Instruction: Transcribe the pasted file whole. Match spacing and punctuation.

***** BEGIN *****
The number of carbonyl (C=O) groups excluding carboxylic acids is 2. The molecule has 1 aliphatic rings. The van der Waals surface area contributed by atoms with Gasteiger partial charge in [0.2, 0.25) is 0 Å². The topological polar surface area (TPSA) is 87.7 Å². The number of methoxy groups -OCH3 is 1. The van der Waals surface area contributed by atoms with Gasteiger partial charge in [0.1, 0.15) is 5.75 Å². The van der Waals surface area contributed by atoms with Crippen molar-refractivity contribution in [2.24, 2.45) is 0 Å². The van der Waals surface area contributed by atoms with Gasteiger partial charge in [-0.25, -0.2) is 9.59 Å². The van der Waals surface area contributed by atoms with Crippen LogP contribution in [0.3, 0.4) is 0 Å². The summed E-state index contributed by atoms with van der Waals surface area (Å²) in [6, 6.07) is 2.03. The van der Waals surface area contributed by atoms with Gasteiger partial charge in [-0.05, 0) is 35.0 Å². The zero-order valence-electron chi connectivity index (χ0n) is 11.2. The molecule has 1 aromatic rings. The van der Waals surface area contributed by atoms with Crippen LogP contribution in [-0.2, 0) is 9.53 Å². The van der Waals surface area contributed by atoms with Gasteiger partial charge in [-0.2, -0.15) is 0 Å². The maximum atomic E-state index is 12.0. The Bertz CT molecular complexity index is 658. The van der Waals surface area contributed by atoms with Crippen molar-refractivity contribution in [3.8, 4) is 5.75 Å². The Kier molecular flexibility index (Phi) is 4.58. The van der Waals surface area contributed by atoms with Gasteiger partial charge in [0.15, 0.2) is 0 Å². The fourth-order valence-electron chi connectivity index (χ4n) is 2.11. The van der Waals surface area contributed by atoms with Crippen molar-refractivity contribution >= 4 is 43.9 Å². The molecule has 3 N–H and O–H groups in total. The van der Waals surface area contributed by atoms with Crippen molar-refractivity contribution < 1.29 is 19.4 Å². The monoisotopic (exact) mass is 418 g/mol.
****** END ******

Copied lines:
The number of carbonyl (C=O) groups excluding carboxylic acids is 2. The molecule has 1 aliphatic rings. The van der Waals surface area contributed by atoms with Gasteiger partial charge in [0.2, 0.25) is 0 Å². The topological polar surface area (TPSA) is 87.7 Å². The number of methoxy groups -OCH3 is 1. The van der Waals surface area contributed by atoms with Gasteiger partial charge in [0.1, 0.15) is 5.75 Å². The van der Waals surface area contributed by atoms with Crippen molar-refractivity contribution in [2.24, 2.45) is 0 Å². The van der Waals surface area contributed by atoms with Gasteiger partial charge in [-0.25, -0.2) is 9.59 Å². The van der Waals surface area contributed by atoms with Crippen LogP contribution in [0.3, 0.4) is 0 Å². The summed E-state index contributed by atoms with van der Waals surface area (Å²) in [6, 6.07) is 2.03. The van der Waals surface area contributed by atoms with Gasteiger partial charge in [-0.05, 0) is 35.0 Å². The zero-order valence-electron chi connectivity index (χ0n) is 11.2. The molecule has 1 aromatic rings. The van der Waals surface area contributed by atoms with Crippen LogP contribution in [-0.2, 0) is 9.53 Å². The van der Waals surface area contributed by atoms with Gasteiger partial charge in [-0.2, -0.15) is 0 Å². The maximum atomic E-state index is 12.0. The Bertz CT molecular complexity index is 658. The van der Waals surface area contributed by atoms with Crippen molar-refractivity contribution in [3.8, 4) is 5.75 Å². The Kier molecular flexibility index (Phi) is 4.58. The van der Waals surface area contributed by atoms with Gasteiger partial charge in [0.15, 0.2) is 0 Å². The fourth-order valence-electron chi connectivity index (χ4n) is 2.11. The van der Waals surface area contributed by atoms with Crippen molar-refractivity contribution >= 4 is 43.9 Å². The molecule has 3 N–H and O–H groups in total. The van der Waals surface area contributed by atoms with Crippen molar-refractivity contribution < 1.29 is 19.4 Å². The monoisotopic (exact) mass is 418 g/mol.